Sudoku OCR reader in Julia: part 2

Posted on 10 August, 2021

Extracting the grid for the Sudoku OCR reader.

This post is part of a series. The other articles are:

All code is available online at my repository:

Part 2 - grid extraction

Overall process

The main goal here is to find contours in the image. The largest contour is then assumed to be the grid. A “contour” is a line which defines a boundary between the “background” and an “object”. This assumption works well for images where the Sudoku grid dominates the image.1 I found more complicated techniques - e.g. line detections with Hough Transformations - to only add complexity without providing much benefit.

Machine learning could also be used for this problem. For example, MathWorks trained a model to segment an area around the grid. It only trains on 100 images so I do not know how well it generalises. A more general model usually requires a much larger dataset. That could be time consuimg to make.

After the largest contour has been found, a quadrilateral is fit to the contour, and that is returned as the grid.

Working with images in Julia

The main package used in this code is JuliaImages.jl. An image in Julia is an $h\times w$ matrix, where $h$ is the height and $w$ is the width. Its most general type is an AbstractArray. Each element of the array is a pixel, which can be a native type such as Int or Float64, or a Colorant type such as Gray (1 channel), RGB (3 channels) or RGBA (4 channels). At the time of publication, JuliaImages.jl defines 18 Color subtypes and 36 TransparentColor subtypes. This format is convenient because an image can always be expected to be 2D and extra dimensions are handled by the pixel type.

Machine learning often uses an $h\times w \times c$ format, where $c$ is the number of channels.
The function channelview can convert it to a $c \times h\times w$ array, and then permutedims can convert it to a $h\times w \times c$ array:

image_CHW = channelview(img_rgb)
image_HWC = permutedims(img_CHW, (2, 3, 1))

For grayscale images, calling Float64.(image) converts the image directly to a Float64 array.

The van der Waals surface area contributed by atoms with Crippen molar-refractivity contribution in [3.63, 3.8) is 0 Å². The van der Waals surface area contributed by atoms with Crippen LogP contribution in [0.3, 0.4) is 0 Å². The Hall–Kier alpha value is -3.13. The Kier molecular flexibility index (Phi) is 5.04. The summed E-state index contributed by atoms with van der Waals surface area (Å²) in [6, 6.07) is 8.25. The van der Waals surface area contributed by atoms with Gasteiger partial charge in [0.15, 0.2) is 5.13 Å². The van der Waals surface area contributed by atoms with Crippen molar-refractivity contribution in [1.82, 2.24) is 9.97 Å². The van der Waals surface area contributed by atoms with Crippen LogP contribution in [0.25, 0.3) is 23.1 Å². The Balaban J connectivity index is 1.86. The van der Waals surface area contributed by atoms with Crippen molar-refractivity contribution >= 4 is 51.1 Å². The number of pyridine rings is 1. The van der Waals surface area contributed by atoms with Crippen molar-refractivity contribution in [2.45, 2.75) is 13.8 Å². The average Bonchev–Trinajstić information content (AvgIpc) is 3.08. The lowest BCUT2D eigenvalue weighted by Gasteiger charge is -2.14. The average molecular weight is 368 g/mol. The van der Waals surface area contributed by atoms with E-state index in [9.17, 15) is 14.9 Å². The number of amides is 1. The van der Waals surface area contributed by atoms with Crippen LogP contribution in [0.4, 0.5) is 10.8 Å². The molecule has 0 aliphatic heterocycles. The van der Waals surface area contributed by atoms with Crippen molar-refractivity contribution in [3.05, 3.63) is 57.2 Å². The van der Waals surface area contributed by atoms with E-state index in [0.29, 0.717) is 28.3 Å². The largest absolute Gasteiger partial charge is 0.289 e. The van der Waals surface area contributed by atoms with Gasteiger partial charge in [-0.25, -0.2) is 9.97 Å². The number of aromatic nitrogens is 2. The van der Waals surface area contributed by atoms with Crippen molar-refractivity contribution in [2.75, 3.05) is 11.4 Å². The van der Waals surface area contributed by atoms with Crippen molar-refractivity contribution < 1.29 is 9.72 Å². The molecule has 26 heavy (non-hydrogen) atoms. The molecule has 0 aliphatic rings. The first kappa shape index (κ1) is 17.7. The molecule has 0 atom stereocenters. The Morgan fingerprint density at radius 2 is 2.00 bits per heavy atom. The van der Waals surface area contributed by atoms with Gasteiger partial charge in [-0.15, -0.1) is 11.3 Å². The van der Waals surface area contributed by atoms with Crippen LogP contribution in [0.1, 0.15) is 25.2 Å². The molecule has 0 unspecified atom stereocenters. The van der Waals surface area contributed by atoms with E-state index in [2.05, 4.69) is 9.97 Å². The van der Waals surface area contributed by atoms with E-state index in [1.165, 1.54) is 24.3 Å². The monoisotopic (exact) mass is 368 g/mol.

With this knowledge in mind, we can start by loading our image.

using Images
using FileIO  

image_path = "images/nytimes_20210807.jpg"
image = load(image_path)



Resizing the image is useful because:

  1. This speeds up all other operations. Most of them are $O(p)$ where $p=hw$ is the number of pixels. Reducing an image size by 2 in both dimensions reduces the number of pixels by 4, which speeds up operations by the same factor.
  2. The blurring and adaptive threshold methods that will be described next are not scale invariant. Having a maximum size is insurance that the parameters we pick will always be appropriate.

I found a maximum dimension size of 1024 pixels to be sufficient. We can use it to calculate a ratio and pass this number to our imresize:

ratio = max_size/size(gray, argmax(size(gray)))
if ratio < 1
    gray = imresize(gray, ratio=ratio)


The next step is to convert the image to black and white. This is because it simplifies the calculations greatly for classic image processing techniques. This is in contrast to machine learning which can easily handle multiple colour channels and where more information is encouraged.

Grayscale image
Grayscale image.

First convert the image to grayscale. This is done by calling Gray.(image). Out of interest, the underlying code from Colors.jl is :

cnvt(::Type{G}, x::AbstractRGB) where {G<:AbstractGray} = 
    G(0.299f0*red(x) + 0.587f0*green(x) + 0.114f0*blue(x))

This is a standard grayscale conversion where the green spectrum is more heavily weighted because of a natural bias towards green in human eyes. More information here:

All the pixels now have a value between 0 and 1. Next we need to threshold values so that the values are either 0 or 1. We could apply a single threshold over the whole picture e.g. blackwhite = gray .< 0.8. A better method is the adaptive thresholding technique provided by the ImageBinarization.jl package. This does an intelligent local thresholding. From the documentation:

If the value of a pixel is $t$ percent less than the average of an $s×s$ window of pixels centered around the pixel, then the pixel is set to black, otherwise it is set to white.

The code is as follows:

using ImageBinarization

blackwhite = binarize(gray, AdaptiveThreshold(window_size=15, percentage=7))

And the result:

blackwhite image
Black and white image.